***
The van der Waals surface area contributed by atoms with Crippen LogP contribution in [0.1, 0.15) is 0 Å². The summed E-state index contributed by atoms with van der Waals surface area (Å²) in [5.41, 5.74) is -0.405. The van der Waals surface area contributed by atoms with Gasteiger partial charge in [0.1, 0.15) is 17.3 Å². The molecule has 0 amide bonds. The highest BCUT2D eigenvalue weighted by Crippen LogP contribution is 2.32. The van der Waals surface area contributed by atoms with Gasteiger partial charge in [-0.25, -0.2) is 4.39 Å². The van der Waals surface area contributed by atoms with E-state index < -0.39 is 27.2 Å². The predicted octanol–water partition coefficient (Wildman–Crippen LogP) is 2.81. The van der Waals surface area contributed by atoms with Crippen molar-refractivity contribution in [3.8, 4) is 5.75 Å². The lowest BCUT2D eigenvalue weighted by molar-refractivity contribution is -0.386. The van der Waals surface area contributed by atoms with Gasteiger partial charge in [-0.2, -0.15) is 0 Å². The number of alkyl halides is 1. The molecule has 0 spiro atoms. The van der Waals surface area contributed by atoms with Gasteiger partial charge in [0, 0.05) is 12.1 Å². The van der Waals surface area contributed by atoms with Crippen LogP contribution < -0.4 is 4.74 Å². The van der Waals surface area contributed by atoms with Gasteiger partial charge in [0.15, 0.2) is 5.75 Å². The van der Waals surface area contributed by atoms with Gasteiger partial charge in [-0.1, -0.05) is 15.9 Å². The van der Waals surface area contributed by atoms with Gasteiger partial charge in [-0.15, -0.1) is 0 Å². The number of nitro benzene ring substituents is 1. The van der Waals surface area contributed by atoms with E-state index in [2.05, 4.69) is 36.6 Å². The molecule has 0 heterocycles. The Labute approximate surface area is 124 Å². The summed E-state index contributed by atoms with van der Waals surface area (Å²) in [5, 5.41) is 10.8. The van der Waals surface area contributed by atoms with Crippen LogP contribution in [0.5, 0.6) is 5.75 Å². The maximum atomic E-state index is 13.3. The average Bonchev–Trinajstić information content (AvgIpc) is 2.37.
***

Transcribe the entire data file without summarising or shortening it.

The van der Waals surface area contributed by atoms with Crippen LogP contribution in [0.1, 0.15) is 0 Å². The summed E-state index contributed by atoms with van der Waals surface area (Å²) in [5.41, 5.74) is -0.405. The van der Waals surface area contributed by atoms with Gasteiger partial charge in [0.1, 0.15) is 17.3 Å². The molecule has 0 amide bonds. The highest BCUT2D eigenvalue weighted by Crippen LogP contribution is 2.32. The van der Waals surface area contributed by atoms with Gasteiger partial charge in [-0.25, -0.2) is 4.39 Å². The van der Waals surface area contributed by atoms with E-state index < -0.39 is 27.2 Å². The predicted octanol–water partition coefficient (Wildman–Crippen LogP) is 2.81. The van der Waals surface area contributed by atoms with Crippen molar-refractivity contribution in [3.8, 4) is 5.75 Å². The lowest BCUT2D eigenvalue weighted by molar-refractivity contribution is -0.386. The van der Waals surface area contributed by atoms with Gasteiger partial charge in [-0.2, -0.15) is 0 Å². The number of alkyl halides is 1. The molecule has 0 spiro atoms. The van der Waals surface area contributed by atoms with Gasteiger partial charge in [0, 0.05) is 12.1 Å². The van der Waals surface area contributed by atoms with Crippen LogP contribution < -0.4 is 4.74 Å². The van der Waals surface area contributed by atoms with Gasteiger partial charge in [0.15, 0.2) is 5.75 Å². The van der Waals surface area contributed by atoms with Gasteiger partial charge in [-0.1, -0.05) is 15.9 Å². The van der Waals surface area contributed by atoms with Gasteiger partial charge in [-0.15, -0.1) is 0 Å². The number of nitro benzene ring substituents is 1. The van der Waals surface area contributed by atoms with E-state index in [2.05, 4.69) is 36.6 Å². The molecule has 0 heterocycles. The Labute approximate surface area is 124 Å². The summed E-state index contributed by atoms with van der Waals surface area (Å²) in [5, 5.41) is 10.8. The van der Waals surface area contributed by atoms with Crippen LogP contribution in [0.5, 0.6) is 5.75 Å². The maximum atomic E-state index is 13.3. The average Bonchev–Trinajstić information content (AvgIpc) is 2.37.